The Center for Strategic and International Studies (CSIS) maintains a timeline record of cyber attacks on government agencies and defense and high-tech companies, as well as economic crimes with losses of more than $1 million. In CSIS timelines dating back to 2006, many of the recorded cyber incidents involve hacking and data theft from nation-states.

Historical examples of cyberwarfare attacks

Bronze Soldier -- 2007

In 2007, the Estonian government moved a Bronze Soldier, a painful symbol of Soviet oppression, from the center of Tallinn, the capital of Estonia, to a military cemetery on the outskirts of the city.

In the following months, Estonia was hit by several major cyber attacks. This resulted in many Estonian banks, media outlets and government sites being taken offline due to unprecedented levels of traffic.

The Stuxnet worm -- 2010

The Stuxnet worm was used to attack Iran's nuclear program in what is considered one of the most sophisticated malware attacks in history. The malware targeted Iranian supervisory control and data acquisition systems and was spread with infected Universal Serial Bus devices.

Edward Snowden -- 2013

Edward Snowden, a former Central Intelligence Agency consultant, leaked details of the U.S. National Security Agency's cyber surveillance system. He attributed this act to ethical concerns about the programs he was involved with, which he says were ignored. The incident raised corporate and public awareness about how the advance of technology infringes on personal privacy and coined the term the Snowden effect.

DDoS attack in Ukraine -- 2014

The Russian government allegedly perpetrated a DDoS attack that disrupted the internet in Ukraine, enabling pro-Russian rebels to take control of Crimea.

Sony Pictures -- 2014

Hackers associated with the government of North Korea were blamed for a cyber attack on Sony Pictures after Sony released the film The Interview, which portrayed the North Korean leader Kim Jong Un in a negative light.

The Federal Bureau of Investigation found that the malware used in the attack included lines of code, encryption algorithms, data deletion methods and compromised networks that were similar to malware previously used by North Korean hackers.

The U.S. Office of Personnel Management -- 2015

Cybercriminals backed by the Chinese state were accused of breaching the website of the U.S. Office of Personnel Management and stealing the data of approximately 22 million current and former government employees.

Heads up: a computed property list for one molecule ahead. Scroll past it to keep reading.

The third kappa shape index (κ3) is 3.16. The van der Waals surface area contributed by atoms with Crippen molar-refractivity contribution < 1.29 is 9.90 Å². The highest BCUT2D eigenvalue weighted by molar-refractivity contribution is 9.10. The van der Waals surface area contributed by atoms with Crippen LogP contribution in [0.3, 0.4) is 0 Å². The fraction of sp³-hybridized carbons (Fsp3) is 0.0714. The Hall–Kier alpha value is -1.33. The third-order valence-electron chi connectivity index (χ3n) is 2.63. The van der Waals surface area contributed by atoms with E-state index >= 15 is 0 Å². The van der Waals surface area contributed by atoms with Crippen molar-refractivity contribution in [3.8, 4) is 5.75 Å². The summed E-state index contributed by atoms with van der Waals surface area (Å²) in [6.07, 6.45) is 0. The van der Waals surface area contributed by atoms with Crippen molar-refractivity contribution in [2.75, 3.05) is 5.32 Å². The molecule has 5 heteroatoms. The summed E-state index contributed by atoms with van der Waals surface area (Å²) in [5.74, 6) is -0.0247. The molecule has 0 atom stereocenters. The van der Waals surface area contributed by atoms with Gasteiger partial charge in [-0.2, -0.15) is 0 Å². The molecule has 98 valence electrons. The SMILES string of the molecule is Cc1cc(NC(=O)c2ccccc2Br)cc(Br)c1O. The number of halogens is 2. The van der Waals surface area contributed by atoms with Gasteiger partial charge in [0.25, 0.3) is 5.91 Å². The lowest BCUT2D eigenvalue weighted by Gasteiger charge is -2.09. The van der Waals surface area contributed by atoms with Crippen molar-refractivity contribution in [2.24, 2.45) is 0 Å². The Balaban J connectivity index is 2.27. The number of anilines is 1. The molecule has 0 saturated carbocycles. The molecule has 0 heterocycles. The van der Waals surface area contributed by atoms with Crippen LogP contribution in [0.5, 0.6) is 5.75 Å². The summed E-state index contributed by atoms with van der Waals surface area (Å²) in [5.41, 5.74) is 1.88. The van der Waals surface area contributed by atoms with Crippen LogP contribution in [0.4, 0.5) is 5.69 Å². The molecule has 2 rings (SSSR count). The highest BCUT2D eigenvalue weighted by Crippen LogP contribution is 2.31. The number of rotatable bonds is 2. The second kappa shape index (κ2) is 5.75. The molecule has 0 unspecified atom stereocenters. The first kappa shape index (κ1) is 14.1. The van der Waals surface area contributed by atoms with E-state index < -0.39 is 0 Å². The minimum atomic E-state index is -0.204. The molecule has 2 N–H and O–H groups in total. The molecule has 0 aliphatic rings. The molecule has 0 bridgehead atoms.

The U.S. presidential election -- 2016

The "Report on the Investigation into Russian Interference in the 2016 Presidential Election," by Special Counsel Robert Mueller, determined that Russia engaged in informational warfare to interfere with the U.S. presidential election.

The Mueller report found that Russia used social media accounts and interest groups to disrupt the political climate in the U.S. using what it called "information warfare." The operation began with discrediting the electoral system in 2014 to more explicit activities designed to benefit candidate Donald Trump in the 2016 election, according to the report.

China's Ministry of State Security -- 2018

In 2018, the U.S. Department of Justice charged two Chinese hackers associated with the Chinese government's Ministry of State Security with targeting intellectual property and confidential business information.

Combating cyberwarfare

Since 2010, the Cooperative Cyber Defence Centre of Excellence, part of the North Atlantic Treaty Organization, has conducted annual war games to increase preparedness and evaluate countermeasures to defend nations against cyber attacks.

On Aug. 2, 2017, President Trump signed into law the Countering America's Adversaries Through Sanctions Act (Public Law 115-44). This law imposed new sanctions on Iran, Russia and North Korea to help prevent acts of cyberwarfare and strengthen the U.S. information security program.

The National Defense Authorization Act for 2021 includes 77 cybersecurity provisions, among other appropriations and policies for DOD programs and activities. It is considered a significant piece of cybersecurity legislation.

This was last updated in May 2021